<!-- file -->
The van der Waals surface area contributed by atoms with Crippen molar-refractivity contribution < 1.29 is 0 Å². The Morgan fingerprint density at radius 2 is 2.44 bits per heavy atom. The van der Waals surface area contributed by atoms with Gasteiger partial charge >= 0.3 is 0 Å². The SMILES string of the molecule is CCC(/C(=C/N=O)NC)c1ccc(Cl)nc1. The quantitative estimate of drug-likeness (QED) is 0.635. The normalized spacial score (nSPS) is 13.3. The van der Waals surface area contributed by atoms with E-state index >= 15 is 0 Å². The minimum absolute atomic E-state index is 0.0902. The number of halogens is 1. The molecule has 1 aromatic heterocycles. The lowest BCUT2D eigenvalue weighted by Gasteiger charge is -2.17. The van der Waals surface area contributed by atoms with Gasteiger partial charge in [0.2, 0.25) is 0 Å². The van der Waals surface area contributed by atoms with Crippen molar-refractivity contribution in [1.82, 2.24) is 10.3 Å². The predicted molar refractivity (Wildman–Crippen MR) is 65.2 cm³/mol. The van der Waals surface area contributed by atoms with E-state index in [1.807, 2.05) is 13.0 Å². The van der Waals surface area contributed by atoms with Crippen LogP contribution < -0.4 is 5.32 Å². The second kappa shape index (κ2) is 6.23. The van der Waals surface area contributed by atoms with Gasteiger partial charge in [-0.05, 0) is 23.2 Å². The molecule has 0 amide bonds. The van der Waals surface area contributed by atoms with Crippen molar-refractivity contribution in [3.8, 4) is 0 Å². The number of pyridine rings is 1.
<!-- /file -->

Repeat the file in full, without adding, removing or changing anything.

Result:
The van der Waals surface area contributed by atoms with Crippen molar-refractivity contribution < 1.29 is 0 Å². The Morgan fingerprint density at radius 2 is 2.44 bits per heavy atom. The van der Waals surface area contributed by atoms with Gasteiger partial charge >= 0.3 is 0 Å². The SMILES string of the molecule is CCC(/C(=C/N=O)NC)c1ccc(Cl)nc1. The quantitative estimate of drug-likeness (QED) is 0.635. The normalized spacial score (nSPS) is 13.3. The van der Waals surface area contributed by atoms with E-state index >= 15 is 0 Å². The minimum absolute atomic E-state index is 0.0902. The number of halogens is 1. The molecule has 1 aromatic heterocycles. The lowest BCUT2D eigenvalue weighted by Gasteiger charge is -2.17. The van der Waals surface area contributed by atoms with Gasteiger partial charge in [0.2, 0.25) is 0 Å². The van der Waals surface area contributed by atoms with Crippen molar-refractivity contribution in [1.82, 2.24) is 10.3 Å². The predicted molar refractivity (Wildman–Crippen MR) is 65.2 cm³/mol. The van der Waals surface area contributed by atoms with E-state index in [1.807, 2.05) is 13.0 Å². The van der Waals surface area contributed by atoms with Crippen LogP contribution < -0.4 is 5.32 Å². The second kappa shape index (κ2) is 6.23. The van der Waals surface area contributed by atoms with Gasteiger partial charge in [-0.05, 0) is 23.2 Å². The molecule has 0 amide bonds. The van der Waals surface area contributed by atoms with Crippen molar-refractivity contribution in [3.8, 4) is 0 Å². The number of pyridine rings is 1.